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Becoming a minimalist and living frugally seems daunting to many. Some are too attached to their material possessions that letting go of them appears impossible. Others just can’t stop buying unnecessary stuff. But I can’t emphasize enough how liberating life can be once you realize that it is more than your stuff.
You are not your house, your car, your latest iPhone, or any other status symbol. You are your values, experiences, memories, and relationships. You can live frugally and still be happy simultaneously. Happiness and contentment are the highest priorities of minimalism and frugality.
The circumstances in which we live in today are clear indicators that a consumer-driven lifestyle is neither healthy nor sustainable. The stock market has crashed rapidly, people lost their jobs, and many are facing the worst time since the Great Depression in the 1930s. Hence, let’s take a closer look at why the time has never been better to start living frugally.
What is Frugal Living?
Living frugally means taking charge of your life and making smarter decisions on how to live it.
The typical routine looks like this: after school, you start to work, get your paycheck and spend most or all of it. Maybe you choose to buy your own home and go into debt. Or maybe you’re still paying back your student loan or consumer debt. By the end of the month, nothing’s left. You start complaining about money, your job, and not having enough time for things you’d like to do. Sounds familiar?
The majority of us are trapped in that rat-race. And we are supposed to stay in it until our mid-60s? Sadly this is the reality for most of us but nobody should live like that!
Frugal living is a choice to be better with material possessions, time, and money management and not spend lavishly on things you don’t need. Instead, you save and invest money to grow wealth and strive for financial independence. The long term goal is to be independent of wage income. Living mindfully, minimalistic, and frugally are the easiest ways to escape the rat race and to create a life of your choice.
How to reach Financial Independence: The Basics
1. Spend less than you earn
Live below your means, increase your savings, and put your money towards overall wealth accumulation.
2. Track your income and your spending
Understand where your money is coming from and where exactly it is going to.
3. Find ways to increase your income
Ask your boss for a pay raise or start a side-hustle. Focus on increasing your income and growing your wealth faster.
4. Increase your skill-set
Invest in yourself by learning new helpful skills and developing financial literacy.
5. Build and grow your assets
Invest very diligently in a disciplined manner in low-cost and high-quality index-funds or in other assets that appreciate over time like real estate or businesses.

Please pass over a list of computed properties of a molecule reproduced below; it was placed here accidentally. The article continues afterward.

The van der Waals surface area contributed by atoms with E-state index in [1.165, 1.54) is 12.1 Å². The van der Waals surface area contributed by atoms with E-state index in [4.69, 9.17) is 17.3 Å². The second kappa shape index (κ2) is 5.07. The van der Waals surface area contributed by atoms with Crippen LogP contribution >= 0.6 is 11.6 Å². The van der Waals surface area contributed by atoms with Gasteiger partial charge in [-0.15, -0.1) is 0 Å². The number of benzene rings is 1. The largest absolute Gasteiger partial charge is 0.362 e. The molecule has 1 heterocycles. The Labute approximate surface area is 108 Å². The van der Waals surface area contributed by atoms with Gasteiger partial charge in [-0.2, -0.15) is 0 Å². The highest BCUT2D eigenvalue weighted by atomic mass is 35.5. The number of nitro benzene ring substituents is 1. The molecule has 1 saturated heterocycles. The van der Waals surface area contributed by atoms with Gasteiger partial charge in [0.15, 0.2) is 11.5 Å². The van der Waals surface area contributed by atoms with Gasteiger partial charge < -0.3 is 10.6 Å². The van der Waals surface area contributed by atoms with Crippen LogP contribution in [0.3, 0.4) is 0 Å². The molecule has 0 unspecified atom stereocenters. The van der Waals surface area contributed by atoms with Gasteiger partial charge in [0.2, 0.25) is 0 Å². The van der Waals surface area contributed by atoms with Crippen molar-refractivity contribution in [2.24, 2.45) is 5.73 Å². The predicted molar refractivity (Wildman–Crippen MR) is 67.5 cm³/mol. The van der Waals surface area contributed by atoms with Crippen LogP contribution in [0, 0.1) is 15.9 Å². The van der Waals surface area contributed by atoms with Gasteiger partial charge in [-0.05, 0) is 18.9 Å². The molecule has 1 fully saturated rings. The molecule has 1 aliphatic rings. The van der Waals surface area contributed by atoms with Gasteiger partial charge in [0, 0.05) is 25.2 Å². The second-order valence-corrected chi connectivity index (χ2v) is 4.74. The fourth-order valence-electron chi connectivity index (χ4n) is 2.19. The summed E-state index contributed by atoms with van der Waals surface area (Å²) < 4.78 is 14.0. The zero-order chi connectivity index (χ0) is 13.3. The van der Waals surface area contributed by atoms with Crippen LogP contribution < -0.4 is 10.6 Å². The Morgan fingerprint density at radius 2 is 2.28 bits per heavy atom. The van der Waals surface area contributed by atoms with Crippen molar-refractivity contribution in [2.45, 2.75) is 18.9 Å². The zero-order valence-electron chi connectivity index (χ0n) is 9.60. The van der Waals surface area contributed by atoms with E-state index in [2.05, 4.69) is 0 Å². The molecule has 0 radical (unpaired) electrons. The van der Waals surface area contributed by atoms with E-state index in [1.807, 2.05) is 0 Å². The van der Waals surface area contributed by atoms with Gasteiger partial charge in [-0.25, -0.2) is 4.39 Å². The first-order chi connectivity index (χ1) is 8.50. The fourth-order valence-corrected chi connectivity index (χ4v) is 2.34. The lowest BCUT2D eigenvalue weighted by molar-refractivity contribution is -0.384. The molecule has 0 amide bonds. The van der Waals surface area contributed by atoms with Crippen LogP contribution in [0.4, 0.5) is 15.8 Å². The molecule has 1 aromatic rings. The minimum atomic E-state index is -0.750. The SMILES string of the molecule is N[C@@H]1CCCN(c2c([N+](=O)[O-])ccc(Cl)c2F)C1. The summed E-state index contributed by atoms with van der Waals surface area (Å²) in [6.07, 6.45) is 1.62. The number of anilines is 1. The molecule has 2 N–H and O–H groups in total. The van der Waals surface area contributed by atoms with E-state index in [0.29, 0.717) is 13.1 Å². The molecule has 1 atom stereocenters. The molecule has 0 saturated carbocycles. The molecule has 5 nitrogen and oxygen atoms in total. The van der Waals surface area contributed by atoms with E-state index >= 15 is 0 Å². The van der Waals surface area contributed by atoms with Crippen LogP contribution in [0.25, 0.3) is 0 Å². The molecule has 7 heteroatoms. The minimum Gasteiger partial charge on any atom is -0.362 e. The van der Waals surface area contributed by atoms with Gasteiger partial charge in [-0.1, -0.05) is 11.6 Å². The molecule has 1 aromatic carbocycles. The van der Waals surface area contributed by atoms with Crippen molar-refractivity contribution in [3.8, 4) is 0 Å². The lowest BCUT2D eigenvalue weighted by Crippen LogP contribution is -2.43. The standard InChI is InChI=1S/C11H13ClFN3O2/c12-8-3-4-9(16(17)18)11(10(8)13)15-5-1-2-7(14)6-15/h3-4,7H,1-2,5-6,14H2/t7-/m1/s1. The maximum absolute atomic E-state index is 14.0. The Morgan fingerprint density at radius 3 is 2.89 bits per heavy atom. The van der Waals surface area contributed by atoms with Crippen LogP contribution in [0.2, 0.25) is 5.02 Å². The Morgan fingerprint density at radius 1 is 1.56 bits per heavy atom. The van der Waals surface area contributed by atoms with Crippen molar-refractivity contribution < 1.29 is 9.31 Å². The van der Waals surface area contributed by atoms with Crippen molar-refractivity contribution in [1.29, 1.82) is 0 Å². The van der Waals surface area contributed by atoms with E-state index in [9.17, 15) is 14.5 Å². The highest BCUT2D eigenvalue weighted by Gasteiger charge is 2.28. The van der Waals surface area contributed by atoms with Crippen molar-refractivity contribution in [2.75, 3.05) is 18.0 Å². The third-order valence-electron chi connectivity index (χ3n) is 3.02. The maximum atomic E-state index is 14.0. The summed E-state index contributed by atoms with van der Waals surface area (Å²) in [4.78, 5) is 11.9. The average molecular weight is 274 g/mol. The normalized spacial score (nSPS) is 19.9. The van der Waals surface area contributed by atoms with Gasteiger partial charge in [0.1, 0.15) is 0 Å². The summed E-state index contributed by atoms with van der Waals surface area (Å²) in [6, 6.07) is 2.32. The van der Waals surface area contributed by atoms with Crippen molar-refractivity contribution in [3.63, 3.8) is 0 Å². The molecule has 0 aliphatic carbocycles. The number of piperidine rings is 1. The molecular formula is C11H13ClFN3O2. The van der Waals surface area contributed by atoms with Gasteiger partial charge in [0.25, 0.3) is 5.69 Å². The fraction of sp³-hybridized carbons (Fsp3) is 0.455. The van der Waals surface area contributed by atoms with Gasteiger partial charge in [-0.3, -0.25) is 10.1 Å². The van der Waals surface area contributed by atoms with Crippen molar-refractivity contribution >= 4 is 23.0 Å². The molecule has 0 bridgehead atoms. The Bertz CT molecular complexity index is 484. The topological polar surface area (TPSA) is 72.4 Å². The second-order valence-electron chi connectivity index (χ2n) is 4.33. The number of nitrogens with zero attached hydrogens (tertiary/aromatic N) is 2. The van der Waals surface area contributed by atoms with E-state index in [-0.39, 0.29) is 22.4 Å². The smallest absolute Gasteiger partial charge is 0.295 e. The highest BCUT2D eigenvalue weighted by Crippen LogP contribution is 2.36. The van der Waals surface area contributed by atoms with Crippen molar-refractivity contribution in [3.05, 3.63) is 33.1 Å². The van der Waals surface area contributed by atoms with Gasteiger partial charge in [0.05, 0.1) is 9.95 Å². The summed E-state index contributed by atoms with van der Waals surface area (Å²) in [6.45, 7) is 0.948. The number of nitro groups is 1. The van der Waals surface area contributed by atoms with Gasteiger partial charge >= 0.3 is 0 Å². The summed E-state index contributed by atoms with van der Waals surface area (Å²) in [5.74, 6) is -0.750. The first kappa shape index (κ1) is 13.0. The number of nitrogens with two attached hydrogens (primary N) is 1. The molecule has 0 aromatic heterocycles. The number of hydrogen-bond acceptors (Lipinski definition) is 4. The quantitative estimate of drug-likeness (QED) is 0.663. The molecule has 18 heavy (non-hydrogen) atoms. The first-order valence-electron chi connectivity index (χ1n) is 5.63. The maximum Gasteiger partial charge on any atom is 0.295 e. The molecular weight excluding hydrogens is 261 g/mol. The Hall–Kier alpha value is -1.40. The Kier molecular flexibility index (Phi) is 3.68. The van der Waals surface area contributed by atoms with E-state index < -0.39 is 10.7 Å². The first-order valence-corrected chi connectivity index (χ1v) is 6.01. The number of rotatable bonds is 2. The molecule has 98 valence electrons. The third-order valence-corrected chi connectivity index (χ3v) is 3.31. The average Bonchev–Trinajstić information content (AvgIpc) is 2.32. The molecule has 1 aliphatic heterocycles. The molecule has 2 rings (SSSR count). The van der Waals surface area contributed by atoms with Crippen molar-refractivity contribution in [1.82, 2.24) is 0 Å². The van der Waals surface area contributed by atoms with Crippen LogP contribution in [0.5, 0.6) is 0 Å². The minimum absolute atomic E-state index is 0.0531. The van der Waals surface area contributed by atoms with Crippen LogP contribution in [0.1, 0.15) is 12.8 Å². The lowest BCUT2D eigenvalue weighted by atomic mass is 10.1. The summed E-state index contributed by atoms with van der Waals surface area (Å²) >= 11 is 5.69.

6. Create multiple income streams
Build financial stability by adding more income streams to your current work. By increasing your skill-set you will find useful side-hustles that will help boost your wealth.
When are you financially independent?
You can call yourself financially independent when your assets generate enough passive income to cover your basic expenses. Passive income could come from the interests in your stock portfolio, properties that pay you rent, or from businesses that regularly pay you for holding shares.
The amount of money needed to be financially free is different for everybody. Some need millions and others a few hundred thousand dollars. This depends on your cost of living and of course on your spending habits. So if your expenses are 30.000 dollars a year, then your assets need to accumulate enough passive money to cover that amount. Frugal people try to reach financial independence faster by aggressively increasing their savings rate.
Why you should strive for financial independence
It seems much more comfortable to go the conventional way. Find a secure job and work until you’re allowed to retire. I see no problem in that as long as you’re enjoying what you do. After all, it’s your choice. But let’s face the truth. The majority are discontented and see no way out. Here’s when the easy way becomes a lifelong struggle.
Luckily there are other ways too. Living frugally helps to live a more meaningful life while growing wealth at the same time. It is a brilliant way to reach financial independence and more freedom.
Imagine what you could do when you are not dependent on a job that doesn’t fulfill you. What if you could retire 10, 20, or even 30 years earlier than the majority? Sounds like a worthy alternative, right?
Many frugal people are followers of FIRE (Financial Independence Retire Early), a movement that became very popular through Mr. Money Moustache, who retired with his wife at the age of 31. After calculating the amount they would need to retire, thy focused on saving as much as they could from their high-earning jobs.
People think that frugal people are extreme cheapskates. In reality, frugality is different for everybody. And it should always align with your values. For me, I love spending money on things that enrich my life. But I avoid emotional spending. For frugal people optimizing life quality and striving for freedom is much more important than short term pleasure.
Others take the Retire Early from its acronym too literally. But Retire Early simply means having the option to stop working. You could also reduce your hours, change your job, volunteer, take a long break, start a new project, travel the world, or do whatever fits you. That’s what this is all about. Nothing less, nothing more.
As with minimalism and counting your stuff, nobody is going to judge you for not being truly financially independent if you decide to continue working. And if yes, why care? It’s enough that you understand and make use of this concept.